New Online Calculators Encourage Eating GreenThe human diet is the single greatest cause of environmental destruction. You can see how your diet impacts your body and the environment by using a new Diet Calculator.
Two interactive online calculators on the new Eating Green web site from the Center for Science in the Public Interest allow consumers to gauge the health, environmental, and animal welfare impact of their diet. The “Score your Diet” calculator provides a qualitative assessment of one’s diet on those three fronts, while the “Eating Green” calculator provides a quantitative assessment of the environmental costs of the meat and other animal products in one’s diet, and shows how small dietary changes can help an individual’s health and the health of the planet.
For example, replacing just one serving of beef, one egg and one serving of cheese per day with fruit, vegetables or whole grains would spare the need for 1.8 acres of cropland, 40 pounds of fertilizer and three ounces of pesticides each year, according to the site. This change also would increase an individual’s daily dietary fiber intake by 16 grams and reduce fat intake by 22 grams. Plus, users can see how eating a lot of fruit, choosing grass-fed instead of grain-fed beef, or cutting back on eggs can change one’s health, environment, and animal welfare scores.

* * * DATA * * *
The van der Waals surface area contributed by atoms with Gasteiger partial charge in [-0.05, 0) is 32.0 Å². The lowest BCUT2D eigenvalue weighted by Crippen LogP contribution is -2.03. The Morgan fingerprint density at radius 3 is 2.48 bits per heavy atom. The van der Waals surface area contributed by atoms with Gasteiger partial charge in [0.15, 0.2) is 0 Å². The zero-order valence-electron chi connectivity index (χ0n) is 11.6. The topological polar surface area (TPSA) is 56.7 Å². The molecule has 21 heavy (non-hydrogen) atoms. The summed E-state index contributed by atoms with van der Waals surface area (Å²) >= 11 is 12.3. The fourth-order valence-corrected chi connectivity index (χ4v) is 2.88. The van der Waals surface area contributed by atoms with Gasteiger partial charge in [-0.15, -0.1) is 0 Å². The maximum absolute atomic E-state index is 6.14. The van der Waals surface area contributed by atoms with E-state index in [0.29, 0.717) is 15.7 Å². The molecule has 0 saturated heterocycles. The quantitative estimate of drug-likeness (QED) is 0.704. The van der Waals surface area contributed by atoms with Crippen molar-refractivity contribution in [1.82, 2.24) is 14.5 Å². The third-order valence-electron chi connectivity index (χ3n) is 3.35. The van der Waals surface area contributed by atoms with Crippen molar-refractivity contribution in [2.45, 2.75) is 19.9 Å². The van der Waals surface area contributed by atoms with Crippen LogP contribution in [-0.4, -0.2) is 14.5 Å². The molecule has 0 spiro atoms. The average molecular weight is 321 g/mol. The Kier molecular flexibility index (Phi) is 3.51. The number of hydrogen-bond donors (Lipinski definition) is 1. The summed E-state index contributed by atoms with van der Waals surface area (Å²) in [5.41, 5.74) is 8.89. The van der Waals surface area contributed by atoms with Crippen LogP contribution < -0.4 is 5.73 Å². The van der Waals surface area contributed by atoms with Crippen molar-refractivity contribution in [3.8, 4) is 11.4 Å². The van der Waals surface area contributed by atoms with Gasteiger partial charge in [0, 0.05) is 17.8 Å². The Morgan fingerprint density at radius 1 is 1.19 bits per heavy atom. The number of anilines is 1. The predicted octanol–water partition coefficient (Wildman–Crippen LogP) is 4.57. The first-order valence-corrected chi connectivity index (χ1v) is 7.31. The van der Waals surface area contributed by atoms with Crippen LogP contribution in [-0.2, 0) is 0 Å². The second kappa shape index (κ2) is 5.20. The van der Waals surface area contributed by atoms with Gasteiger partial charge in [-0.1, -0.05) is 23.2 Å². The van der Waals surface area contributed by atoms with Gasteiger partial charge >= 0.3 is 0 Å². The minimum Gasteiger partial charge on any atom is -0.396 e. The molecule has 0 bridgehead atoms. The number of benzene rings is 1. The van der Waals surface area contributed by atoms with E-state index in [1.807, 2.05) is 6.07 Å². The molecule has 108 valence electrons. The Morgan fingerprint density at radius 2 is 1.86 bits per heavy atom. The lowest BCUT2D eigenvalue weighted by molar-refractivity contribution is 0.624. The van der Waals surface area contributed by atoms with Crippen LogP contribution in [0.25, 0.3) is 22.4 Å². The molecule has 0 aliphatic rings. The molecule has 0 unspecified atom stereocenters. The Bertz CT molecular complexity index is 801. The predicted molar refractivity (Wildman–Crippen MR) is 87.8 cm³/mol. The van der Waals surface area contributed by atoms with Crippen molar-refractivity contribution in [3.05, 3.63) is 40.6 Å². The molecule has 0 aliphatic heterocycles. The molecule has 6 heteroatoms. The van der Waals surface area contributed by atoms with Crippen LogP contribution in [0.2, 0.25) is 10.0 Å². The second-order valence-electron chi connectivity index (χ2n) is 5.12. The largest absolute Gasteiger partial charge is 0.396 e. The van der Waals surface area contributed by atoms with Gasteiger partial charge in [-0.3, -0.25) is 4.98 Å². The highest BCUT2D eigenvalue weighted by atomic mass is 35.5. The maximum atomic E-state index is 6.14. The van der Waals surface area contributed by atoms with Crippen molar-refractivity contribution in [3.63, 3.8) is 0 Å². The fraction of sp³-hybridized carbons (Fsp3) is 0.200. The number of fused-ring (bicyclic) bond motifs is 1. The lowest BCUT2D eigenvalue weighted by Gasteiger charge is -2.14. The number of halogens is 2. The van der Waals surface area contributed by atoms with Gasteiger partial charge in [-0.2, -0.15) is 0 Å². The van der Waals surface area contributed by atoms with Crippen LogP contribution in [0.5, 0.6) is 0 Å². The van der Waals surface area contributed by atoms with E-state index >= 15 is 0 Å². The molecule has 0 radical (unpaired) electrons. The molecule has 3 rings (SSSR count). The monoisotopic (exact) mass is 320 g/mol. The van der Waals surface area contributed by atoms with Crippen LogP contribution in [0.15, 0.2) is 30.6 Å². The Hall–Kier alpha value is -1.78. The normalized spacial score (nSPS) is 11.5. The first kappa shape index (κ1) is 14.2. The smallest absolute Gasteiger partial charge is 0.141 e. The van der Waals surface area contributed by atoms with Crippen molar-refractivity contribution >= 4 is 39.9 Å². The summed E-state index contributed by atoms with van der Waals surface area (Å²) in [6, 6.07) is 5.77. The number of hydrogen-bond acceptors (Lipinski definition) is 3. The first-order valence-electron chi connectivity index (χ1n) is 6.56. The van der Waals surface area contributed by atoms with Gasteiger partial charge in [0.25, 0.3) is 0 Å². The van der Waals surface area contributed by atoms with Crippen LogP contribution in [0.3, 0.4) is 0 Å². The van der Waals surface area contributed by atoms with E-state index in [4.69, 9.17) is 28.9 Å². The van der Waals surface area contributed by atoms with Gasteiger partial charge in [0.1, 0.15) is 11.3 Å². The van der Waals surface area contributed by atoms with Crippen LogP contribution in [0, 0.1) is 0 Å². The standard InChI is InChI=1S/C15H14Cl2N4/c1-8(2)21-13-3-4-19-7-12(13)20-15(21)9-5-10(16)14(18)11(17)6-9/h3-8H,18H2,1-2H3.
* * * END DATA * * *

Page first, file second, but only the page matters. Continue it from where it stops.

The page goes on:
Consumers can also take an interactive tour of the food supply from the fertilizer factory to feedlot to the dinner plate, and learn about problems associated with modern meat production. The web site represents a new strategy on the part of the 35-year-old organization to make an environmental case for more plant-based, though not necessarily vegetarian, diets. That strategy is described most fully in CSPI’s new book, Six Arguments for a Greener Diet ($14.95, ISBN 0893290491). That book discusses the links between animal-based foods and chronic and infectious diseases; environmental pollution, depletion of aquifers, and soil erosion; and animal welfare.
“There’s something here for you whether you care about global warming or whether you care about your waistline,” said CSPI executive director Michael F. Jacobson. “People should consider ‘eating green’ both for altruistic reasons, since it’s much better for the planet, but also for selfish reasons, since it’s much better for your health. So if you’re considering switching from a Hummer to a Prius, or switching to energy-efficient light bulbs and appliances, consider also what you’re having for breakfast, lunch, and dinner.”
Center for Science in the Public Interest